Monday, 22 October 2012

Anti-Austerity March, London, 20 October 2012

On Saturday 20 October, thousands of  people (it is estimated at about 100,000) took to the streets of London (and Glasgow and Belfast) to protest against the policies of the ConDem government, which attack the most vulnerable in society, while doing nothing to restrain the greed of the bankers and the rich.

 Here are some images from the march. This is my favourite, for wit, design and charm.

Here are some images of Green Left, the group I am proud to belong to. (I'm the one in the red beret! 2nd photo)

Promoting our new journal! On-line edition here - The Ecosocialist

This is the banner of the  William Morris Society  - had I not been helping on the Green Party stall, I would have loved to march with my friends from the Society!!

     Activists from  Disabled People Against Cuts  blocked the road in Park Lane for about an hour.

And some more images from the march, showing the participation of Coalition Of Resistance , UnisonUSDAWFriends of the Earth, and - wonderfully for me - The William Morris Society (see above!)

Monday, 8 October 2012

DIE WALKEURE at Royal Opera House, 4 Oct 2012

Richard Wagner: DIE WALKUERE

Royal Opera House, Covent Garden, 4 October 2012


SIEGMUND                                                     Simon O'Neill
SIEGLINDE                                                     Eva-Maria Westbroek
HUNDING                                                        John Tomlinson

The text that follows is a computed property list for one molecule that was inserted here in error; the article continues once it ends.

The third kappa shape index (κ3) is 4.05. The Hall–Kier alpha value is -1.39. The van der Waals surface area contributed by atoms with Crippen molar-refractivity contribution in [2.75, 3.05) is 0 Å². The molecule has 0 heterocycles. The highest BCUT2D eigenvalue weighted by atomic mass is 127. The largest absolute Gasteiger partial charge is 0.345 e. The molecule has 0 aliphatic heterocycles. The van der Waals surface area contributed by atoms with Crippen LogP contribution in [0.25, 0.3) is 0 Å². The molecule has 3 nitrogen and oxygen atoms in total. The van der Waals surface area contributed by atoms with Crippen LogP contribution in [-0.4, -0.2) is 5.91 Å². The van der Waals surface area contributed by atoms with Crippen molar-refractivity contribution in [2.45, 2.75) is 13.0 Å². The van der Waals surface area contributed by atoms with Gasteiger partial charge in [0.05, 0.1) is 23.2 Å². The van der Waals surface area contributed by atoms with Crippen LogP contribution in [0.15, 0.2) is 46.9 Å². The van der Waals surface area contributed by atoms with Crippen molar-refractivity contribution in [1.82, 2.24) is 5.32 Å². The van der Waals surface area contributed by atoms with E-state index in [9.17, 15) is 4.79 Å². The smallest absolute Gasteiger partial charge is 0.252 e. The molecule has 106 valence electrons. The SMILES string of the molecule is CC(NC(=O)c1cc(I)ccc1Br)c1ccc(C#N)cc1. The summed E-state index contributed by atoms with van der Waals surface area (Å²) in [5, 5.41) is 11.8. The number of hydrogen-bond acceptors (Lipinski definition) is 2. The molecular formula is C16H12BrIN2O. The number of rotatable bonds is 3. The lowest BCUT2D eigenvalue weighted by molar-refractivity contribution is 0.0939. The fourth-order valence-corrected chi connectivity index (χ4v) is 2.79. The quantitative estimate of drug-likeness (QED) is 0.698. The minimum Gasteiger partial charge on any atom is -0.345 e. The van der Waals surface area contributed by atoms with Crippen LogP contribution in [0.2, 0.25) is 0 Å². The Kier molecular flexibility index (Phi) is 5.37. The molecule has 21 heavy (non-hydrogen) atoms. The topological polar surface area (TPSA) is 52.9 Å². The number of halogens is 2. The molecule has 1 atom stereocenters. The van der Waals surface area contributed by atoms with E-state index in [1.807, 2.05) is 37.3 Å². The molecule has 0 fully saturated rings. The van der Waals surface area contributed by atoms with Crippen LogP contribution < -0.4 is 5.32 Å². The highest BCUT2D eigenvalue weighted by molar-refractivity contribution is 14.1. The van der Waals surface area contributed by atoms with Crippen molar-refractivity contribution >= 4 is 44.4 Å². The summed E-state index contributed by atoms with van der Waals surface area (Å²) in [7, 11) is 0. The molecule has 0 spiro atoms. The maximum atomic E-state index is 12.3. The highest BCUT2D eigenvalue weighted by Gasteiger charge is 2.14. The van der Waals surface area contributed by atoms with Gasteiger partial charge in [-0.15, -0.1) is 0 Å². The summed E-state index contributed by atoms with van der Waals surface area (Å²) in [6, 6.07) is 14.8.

WOTAN                                                           Bryn Terfel
FRICKA                                                            Sarah Connolly      
BRUNNHILDE                                                 Susan Bullock                  


GERHILDE                                                       Alwyn Mellor
ORTLINDE                                                       Katherine Broderick
WALTRAUTE                                                   Karen Cargill
SCHWERTLEITE                                             Anna Burford
HELMWIGE                                                     Elisabeth Meister
SIEGRUNE                                                       Sarah Castle
GRIMGERDE                                                    Clare Shearer
ROSSWEISE                                                     Madeleine Shaw

Orchestra of the Royal Opera
Conductor:                                                              Sir Antonio Pappano

The beautiful, chamber-music like leitmotifs characterising  the Volsung twins can scarcely every have been performed better than by the ROH orchestra under Sir Antonio Pappano last night - such a subtle, nuanced performance, telling the story in the orchestra as it unfolds in Siegmund's narratiion. Simon O'Neill as Siegmund was a bit feeble - seemed to be struggling throughout, unfortunately, but the Sieglinde - Eva-Maria Westbroek brought intensity and clarity to the role.

John Tomlinson was a suitable dark-toned, threatening Hunding - I loved the way that, on his first entrance, he kissed Sieglinde roughly, but not omitting to pull her hair! (Emphasising the point that 'Dies Haus und dies Weib sind Hundings eigen).

I am not enthusiastic about the actual production, but there is a marvellous moment during 'Winterstuerme' when a shower of rose petals fall round Sieglinde as she is standing on the platform. (Can't find an image of this, unfortunately).